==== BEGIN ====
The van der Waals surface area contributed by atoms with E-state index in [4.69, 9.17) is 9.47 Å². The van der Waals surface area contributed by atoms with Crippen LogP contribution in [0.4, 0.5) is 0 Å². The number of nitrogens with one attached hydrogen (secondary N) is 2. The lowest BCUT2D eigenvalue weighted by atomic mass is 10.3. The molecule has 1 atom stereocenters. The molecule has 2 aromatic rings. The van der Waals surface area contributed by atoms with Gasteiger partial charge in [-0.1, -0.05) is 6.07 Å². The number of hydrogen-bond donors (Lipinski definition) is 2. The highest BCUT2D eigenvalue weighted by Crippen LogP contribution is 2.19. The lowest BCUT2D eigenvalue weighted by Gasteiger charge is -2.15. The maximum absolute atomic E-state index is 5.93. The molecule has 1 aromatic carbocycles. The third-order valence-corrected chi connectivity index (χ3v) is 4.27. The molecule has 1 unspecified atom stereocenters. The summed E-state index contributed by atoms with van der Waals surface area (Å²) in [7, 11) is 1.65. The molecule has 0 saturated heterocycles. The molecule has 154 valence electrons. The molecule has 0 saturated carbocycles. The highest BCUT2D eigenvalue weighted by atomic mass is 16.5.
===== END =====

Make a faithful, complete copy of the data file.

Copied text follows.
The van der Waals surface area contributed by atoms with E-state index in [4.69, 9.17) is 9.47 Å². The van der Waals surface area contributed by atoms with Crippen LogP contribution in [0.4, 0.5) is 0 Å². The number of nitrogens with one attached hydrogen (secondary N) is 2. The lowest BCUT2D eigenvalue weighted by atomic mass is 10.3. The molecule has 1 atom stereocenters. The molecule has 2 aromatic rings. The van der Waals surface area contributed by atoms with Gasteiger partial charge in [-0.1, -0.05) is 6.07 Å². The number of hydrogen-bond donors (Lipinski definition) is 2. The highest BCUT2D eigenvalue weighted by Crippen LogP contribution is 2.19. The lowest BCUT2D eigenvalue weighted by Gasteiger charge is -2.15. The maximum absolute atomic E-state index is 5.93. The molecule has 1 aromatic carbocycles. The third-order valence-corrected chi connectivity index (χ3v) is 4.27. The molecule has 1 unspecified atom stereocenters. The summed E-state index contributed by atoms with van der Waals surface area (Å²) in [7, 11) is 1.65. The molecule has 0 saturated heterocycles. The molecule has 154 valence electrons. The molecule has 0 saturated carbocycles. The highest BCUT2D eigenvalue weighted by atomic mass is 16.5.